Nevada has just become the first state in the nation to protect same-sex marriage in its state constitution!
In Tuesday’s election, residents voted in favor of removing an inactive ban on same-sex marriage, which was a part of a 2002 amendment that stated marriage should be between a man and a woman.
According to The New York Times, 691,661 out of 1,129,979 voted for Nevada Question 2, which states that “marriage would be defined as couples, regardless of gender” at a 61.2 percent majority vote in favor of repealing the 2002 Amendment.
In the Obergefell v. Hodges 2015 case, the Supreme Court ruled the legalization of gay marriage across the country, but after Justice Amy Coney Barrett was sworn in, the 6-3 conservative majority could put that ruling at stake. With Nevada residents choosing to remove this ban, same-sex couples will be guaranteed protection no matter what decisions are made on the federal level.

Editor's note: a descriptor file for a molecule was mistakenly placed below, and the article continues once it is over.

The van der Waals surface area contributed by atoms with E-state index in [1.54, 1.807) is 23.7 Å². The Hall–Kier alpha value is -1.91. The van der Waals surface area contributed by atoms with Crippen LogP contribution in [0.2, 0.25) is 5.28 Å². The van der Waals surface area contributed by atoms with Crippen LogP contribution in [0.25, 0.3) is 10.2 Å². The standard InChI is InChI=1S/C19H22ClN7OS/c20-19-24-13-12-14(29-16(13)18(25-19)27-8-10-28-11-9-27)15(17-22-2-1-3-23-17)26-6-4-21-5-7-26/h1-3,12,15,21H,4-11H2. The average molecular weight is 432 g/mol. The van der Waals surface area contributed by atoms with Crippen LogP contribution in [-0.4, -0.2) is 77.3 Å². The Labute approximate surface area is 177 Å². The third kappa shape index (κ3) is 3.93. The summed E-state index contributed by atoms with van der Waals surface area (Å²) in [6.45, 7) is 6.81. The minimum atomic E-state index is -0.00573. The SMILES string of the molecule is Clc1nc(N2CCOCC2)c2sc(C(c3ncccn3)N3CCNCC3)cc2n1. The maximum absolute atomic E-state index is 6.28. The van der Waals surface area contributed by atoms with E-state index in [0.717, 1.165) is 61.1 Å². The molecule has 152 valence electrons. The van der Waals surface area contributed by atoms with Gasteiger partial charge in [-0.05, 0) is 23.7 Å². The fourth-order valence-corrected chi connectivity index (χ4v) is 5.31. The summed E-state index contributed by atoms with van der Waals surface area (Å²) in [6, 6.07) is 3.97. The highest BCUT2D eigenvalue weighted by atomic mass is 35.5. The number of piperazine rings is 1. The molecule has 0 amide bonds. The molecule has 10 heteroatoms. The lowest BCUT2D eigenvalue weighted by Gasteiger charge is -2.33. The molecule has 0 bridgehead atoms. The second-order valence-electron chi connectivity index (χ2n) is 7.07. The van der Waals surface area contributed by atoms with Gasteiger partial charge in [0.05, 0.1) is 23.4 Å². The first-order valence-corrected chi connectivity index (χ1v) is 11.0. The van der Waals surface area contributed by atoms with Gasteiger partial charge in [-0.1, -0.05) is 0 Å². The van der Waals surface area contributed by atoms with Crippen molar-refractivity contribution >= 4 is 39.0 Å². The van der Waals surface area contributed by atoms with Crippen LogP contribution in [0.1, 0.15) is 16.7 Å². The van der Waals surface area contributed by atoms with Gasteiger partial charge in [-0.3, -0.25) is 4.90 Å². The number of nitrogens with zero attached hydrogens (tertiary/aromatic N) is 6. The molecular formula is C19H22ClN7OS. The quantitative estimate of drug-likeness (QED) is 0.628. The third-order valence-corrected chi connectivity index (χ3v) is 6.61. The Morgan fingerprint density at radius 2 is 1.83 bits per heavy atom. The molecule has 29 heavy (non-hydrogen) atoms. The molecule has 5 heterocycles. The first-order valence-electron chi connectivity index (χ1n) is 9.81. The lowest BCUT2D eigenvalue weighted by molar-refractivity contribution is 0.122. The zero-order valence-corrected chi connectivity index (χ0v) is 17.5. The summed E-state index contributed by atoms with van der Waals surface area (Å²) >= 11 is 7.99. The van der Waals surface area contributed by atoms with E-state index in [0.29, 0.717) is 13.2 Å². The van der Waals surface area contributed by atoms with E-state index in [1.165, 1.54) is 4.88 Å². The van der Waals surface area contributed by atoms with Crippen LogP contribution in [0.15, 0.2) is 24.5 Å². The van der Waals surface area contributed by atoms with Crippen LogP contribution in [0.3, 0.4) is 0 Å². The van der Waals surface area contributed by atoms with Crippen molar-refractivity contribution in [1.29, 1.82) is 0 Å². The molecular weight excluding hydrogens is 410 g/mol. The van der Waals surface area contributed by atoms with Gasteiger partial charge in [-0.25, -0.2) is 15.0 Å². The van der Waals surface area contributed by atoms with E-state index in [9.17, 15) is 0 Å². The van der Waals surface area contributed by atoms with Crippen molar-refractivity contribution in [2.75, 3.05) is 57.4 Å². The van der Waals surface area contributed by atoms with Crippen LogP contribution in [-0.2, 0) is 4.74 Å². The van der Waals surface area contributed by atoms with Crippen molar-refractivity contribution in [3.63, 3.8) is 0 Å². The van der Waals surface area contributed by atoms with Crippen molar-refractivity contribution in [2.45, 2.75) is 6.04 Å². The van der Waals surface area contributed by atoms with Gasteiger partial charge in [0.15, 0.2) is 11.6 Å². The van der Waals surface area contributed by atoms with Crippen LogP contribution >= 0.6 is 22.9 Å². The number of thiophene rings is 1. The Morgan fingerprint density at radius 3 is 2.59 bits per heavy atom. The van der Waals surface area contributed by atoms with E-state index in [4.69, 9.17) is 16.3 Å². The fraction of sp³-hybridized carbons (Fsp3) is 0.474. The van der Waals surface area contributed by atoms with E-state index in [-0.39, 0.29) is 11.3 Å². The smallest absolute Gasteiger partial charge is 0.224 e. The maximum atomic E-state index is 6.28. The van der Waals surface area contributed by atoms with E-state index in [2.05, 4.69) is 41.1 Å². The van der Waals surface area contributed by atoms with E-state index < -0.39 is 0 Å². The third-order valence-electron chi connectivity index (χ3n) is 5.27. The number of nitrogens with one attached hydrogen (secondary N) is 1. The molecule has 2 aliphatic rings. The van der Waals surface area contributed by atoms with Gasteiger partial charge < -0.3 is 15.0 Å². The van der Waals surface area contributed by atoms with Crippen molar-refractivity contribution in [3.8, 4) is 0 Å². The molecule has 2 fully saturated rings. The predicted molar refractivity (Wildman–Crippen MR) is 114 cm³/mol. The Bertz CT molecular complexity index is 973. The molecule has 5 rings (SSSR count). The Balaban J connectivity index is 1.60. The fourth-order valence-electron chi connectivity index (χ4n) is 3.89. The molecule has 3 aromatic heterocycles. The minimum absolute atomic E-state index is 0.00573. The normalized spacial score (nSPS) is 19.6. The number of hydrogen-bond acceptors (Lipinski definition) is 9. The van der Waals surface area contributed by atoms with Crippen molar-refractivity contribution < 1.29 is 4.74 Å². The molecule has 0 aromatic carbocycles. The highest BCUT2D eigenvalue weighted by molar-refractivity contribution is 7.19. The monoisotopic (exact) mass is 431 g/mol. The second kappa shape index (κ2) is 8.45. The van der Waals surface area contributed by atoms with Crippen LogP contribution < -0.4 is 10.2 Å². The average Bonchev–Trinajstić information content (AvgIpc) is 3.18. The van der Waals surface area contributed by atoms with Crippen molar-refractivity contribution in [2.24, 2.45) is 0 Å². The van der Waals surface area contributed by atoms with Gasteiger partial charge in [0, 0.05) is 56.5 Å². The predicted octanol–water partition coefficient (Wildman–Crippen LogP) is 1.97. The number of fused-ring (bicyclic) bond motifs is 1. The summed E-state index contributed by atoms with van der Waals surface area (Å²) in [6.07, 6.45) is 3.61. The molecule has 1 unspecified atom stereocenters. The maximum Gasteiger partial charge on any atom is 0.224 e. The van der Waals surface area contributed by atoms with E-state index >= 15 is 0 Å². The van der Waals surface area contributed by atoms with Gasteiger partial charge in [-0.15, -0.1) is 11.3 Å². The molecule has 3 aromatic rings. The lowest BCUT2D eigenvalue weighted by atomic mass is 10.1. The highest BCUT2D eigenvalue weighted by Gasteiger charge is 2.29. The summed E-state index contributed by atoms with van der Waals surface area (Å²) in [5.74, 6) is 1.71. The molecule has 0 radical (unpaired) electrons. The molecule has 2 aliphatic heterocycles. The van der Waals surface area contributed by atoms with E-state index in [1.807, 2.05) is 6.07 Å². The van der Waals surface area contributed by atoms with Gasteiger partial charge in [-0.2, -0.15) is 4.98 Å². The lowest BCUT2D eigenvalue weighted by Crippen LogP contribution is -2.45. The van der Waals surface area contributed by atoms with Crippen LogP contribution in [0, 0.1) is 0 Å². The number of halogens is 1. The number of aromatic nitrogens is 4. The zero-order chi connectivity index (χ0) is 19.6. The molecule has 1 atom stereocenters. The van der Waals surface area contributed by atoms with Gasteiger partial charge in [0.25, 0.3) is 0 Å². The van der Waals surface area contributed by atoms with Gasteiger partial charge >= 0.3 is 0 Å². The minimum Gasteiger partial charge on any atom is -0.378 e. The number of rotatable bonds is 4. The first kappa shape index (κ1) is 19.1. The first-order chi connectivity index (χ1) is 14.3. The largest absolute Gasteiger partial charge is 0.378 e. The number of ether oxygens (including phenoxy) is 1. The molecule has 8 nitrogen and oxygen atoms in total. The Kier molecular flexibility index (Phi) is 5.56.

This news provides hope for the future of same-sex couples, especially given that the majority of Americans are in favor of it. According to Gallup, 67 percent of Americans support same-sex marriage, an all-time high in the U.S.
Nevada’s ruling comes right in the midst of this heated election, for which the U.S. is still awaiting the results—Nevada being one of the last states to tally its votes. While we wait for more news coming out of the 2020 election, here's to hoping more states follow Nevada’s lead.
This story was originally published on November 5, 2020.